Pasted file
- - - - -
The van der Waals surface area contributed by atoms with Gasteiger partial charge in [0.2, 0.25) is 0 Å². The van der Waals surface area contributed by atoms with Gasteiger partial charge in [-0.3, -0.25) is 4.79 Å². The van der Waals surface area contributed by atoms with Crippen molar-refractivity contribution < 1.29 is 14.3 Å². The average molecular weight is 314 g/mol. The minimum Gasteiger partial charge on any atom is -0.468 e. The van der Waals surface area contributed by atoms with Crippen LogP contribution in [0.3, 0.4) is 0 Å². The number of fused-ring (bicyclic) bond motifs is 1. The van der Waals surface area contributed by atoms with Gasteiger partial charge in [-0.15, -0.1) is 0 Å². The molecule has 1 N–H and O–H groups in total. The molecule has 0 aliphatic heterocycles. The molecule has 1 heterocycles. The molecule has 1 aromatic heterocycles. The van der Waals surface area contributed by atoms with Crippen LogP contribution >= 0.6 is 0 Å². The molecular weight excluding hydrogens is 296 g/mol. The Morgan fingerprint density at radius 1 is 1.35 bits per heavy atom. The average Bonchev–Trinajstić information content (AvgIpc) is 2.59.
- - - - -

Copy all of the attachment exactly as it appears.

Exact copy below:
The van der Waals surface area contributed by atoms with Gasteiger partial charge in [0.2, 0.25) is 0 Å². The van der Waals surface area contributed by atoms with Gasteiger partial charge in [-0.3, -0.25) is 4.79 Å². The van der Waals surface area contributed by atoms with Crippen molar-refractivity contribution < 1.29 is 14.3 Å². The average molecular weight is 314 g/mol. The minimum Gasteiger partial charge on any atom is -0.468 e. The van der Waals surface area contributed by atoms with Crippen LogP contribution in [0.3, 0.4) is 0 Å². The number of fused-ring (bicyclic) bond motifs is 1. The van der Waals surface area contributed by atoms with Gasteiger partial charge in [-0.15, -0.1) is 0 Å². The molecule has 1 N–H and O–H groups in total. The molecule has 0 aliphatic heterocycles. The molecule has 1 heterocycles. The molecule has 1 aromatic heterocycles. The van der Waals surface area contributed by atoms with Crippen LogP contribution >= 0.6 is 0 Å². The molecular weight excluding hydrogens is 296 g/mol. The Morgan fingerprint density at radius 1 is 1.35 bits per heavy atom. The average Bonchev–Trinajstić information content (AvgIpc) is 2.59.